Carnivorous plants are some of the most exciting plants to grow for any garden, but they are perfect plants for a terrarium environment. Many of them are native to humid climates, and benefit greatly from the controlled humidity found in terrariums. They can be fairly tricky to grow successfully, although it is remarkably rewarding to do so. They are not recommended for the novice gardener or terrarium planter, but maybe after you’ve got a couple under your belt you’ll be willing to lay out a little bit of money to buy a truly exotic specimen like the sundew shown to the left.
Types of Carnivorous Plants
There are a wide variety of carnivorous plants, from the ever-popular Venus Fly Trap to the sedate pitcher plant, but there are five main mechanisms that plants can use to go from photosynthesising to predator:
- Snap traps, when leaves move rapidly to capture an insect
- Bladder traps, which create a small vacuum that sucks an insect in
- Lobster-pot traps, which prevent insects from escaping using inward pointing hairs or spines
- Flypaper traps, which glue insects down like the name suggests, and
- Pitfall traps, where an insect falls into a container usually filled with some kind of digestive juices
They all sound pretty cool, right? You’re not wrong – and if you’ve ever had a problem with fruit flies in your kitchen, maybe a terrarium full of carnivorous plants is exactly what you need! You know that old saying, you catch more flies with honey than you do with vinegar? Well, you’ll catch even more with some pet carnivorous plants! If you can really call a plant a pet, I suppose. Anyways =)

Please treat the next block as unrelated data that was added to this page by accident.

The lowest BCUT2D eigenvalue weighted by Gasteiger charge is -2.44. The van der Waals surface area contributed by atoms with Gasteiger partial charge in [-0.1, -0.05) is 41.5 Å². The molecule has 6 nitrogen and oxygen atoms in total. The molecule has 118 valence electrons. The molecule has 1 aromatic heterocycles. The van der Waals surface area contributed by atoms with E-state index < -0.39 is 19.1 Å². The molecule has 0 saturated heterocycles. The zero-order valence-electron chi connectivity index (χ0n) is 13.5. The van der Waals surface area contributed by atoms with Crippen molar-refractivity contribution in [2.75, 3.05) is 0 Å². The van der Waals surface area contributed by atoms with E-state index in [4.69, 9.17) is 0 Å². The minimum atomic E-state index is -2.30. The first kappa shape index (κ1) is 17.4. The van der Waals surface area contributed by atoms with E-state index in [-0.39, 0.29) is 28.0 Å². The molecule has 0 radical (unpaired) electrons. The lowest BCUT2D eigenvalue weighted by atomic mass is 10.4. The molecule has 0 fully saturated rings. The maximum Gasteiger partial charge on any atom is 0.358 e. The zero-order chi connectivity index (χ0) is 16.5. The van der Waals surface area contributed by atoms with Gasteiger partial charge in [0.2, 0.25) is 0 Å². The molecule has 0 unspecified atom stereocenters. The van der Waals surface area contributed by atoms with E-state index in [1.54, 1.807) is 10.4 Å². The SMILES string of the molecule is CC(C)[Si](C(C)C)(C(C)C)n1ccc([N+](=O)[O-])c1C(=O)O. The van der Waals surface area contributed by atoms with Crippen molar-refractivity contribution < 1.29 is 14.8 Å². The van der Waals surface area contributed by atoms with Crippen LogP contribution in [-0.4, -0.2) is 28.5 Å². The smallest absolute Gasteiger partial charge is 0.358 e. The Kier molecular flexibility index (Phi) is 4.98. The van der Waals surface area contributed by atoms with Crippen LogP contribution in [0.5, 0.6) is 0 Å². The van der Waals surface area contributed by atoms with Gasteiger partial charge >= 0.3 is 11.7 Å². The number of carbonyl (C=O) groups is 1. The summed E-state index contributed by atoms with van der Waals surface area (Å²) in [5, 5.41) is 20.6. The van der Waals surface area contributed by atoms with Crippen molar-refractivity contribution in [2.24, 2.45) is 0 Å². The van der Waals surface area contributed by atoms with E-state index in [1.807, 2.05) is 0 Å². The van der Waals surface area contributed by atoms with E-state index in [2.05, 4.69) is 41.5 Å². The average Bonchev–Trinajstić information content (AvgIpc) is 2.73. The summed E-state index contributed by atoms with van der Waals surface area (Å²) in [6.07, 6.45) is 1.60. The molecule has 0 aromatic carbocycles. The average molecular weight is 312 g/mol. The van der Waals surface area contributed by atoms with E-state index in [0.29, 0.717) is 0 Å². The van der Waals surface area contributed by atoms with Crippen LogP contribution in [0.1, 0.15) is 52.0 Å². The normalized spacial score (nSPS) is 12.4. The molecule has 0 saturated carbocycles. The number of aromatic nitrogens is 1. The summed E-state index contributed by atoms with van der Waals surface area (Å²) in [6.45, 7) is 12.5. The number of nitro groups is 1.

Carnivorous Snap Trap Plants
Snap traps are probably the most dynamic of the carnivorous plant types, although it’s a very small family, with only two known species. The Venus Fly Trap, with its iconic shape and deep red internal membranes, is also one of the most beautiful carnivorous plants. To learn more about the Venus Fly Trap, read our in depth exploration of them here.
The other species of snap trap is actually aquatic, and quite rare in the wild. Known as the waterwheel plant, it captures small underwater invertebrates in a similar way to the Venus Fly Trap. It actually has no central root stem, and simply floats along gently through standing water until its small snap traps are triggered, closing in under 20 milliseconds, which is much faster than the human eye can follow.
Both species of snap traps use small spines inside the traps to trigger their motion, although only the Venus Fly Trap does well in captivity. For those of you who are more interested in aquatic ecosystems and have the patience and wherewithall to find a specimen, you may want to try growing waterwheel plants, but they are not recommended for beginners.
Bladder Trap Plants
Bladder traps are used by only one family of plant: the perhaps unimaginatively named bladderworts. But what they lack in name recognition, they make up for by some pretty cool physics. They can live on land and underwater, and both types pump the water out of their bladders in order to create a vacuum. When prey touches the trap, the seal is broken, air or water rushes in to fill the vacuum, and the prey is sucked in along with it where the bladderwort can digest it at leisure.